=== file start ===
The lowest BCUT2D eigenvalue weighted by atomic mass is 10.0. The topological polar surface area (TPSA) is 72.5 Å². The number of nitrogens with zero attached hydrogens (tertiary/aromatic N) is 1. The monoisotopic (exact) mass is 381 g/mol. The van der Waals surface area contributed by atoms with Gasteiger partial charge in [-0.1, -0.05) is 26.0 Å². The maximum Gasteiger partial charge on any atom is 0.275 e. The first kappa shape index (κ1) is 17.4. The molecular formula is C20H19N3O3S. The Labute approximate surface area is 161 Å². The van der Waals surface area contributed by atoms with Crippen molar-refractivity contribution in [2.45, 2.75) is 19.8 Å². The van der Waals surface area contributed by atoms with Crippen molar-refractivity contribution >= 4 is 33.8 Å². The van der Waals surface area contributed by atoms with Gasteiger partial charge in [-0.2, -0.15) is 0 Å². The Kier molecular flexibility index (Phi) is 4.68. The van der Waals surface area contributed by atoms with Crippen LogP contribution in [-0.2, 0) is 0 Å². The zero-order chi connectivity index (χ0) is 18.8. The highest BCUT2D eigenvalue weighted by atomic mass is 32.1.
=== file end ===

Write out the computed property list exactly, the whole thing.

The lowest BCUT2D eigenvalue weighted by atomic mass is 10.0. The topological polar surface area (TPSA) is 72.5 Å². The number of nitrogens with zero attached hydrogens (tertiary/aromatic N) is 1. The monoisotopic (exact) mass is 381 g/mol. The van der Waals surface area contributed by atoms with Gasteiger partial charge in [-0.1, -0.05) is 26.0 Å². The maximum Gasteiger partial charge on any atom is 0.275 e. The first kappa shape index (κ1) is 17.4. The molecular formula is C20H19N3O3S. The Labute approximate surface area is 161 Å². The van der Waals surface area contributed by atoms with Crippen molar-refractivity contribution in [2.45, 2.75) is 19.8 Å². The van der Waals surface area contributed by atoms with Crippen molar-refractivity contribution >= 4 is 33.8 Å². The van der Waals surface area contributed by atoms with Gasteiger partial charge in [-0.2, -0.15) is 0 Å². The Kier molecular flexibility index (Phi) is 4.68. The van der Waals surface area contributed by atoms with Crippen LogP contribution in [-0.2, 0) is 0 Å². The zero-order chi connectivity index (χ0) is 18.8. The highest BCUT2D eigenvalue weighted by atomic mass is 32.1.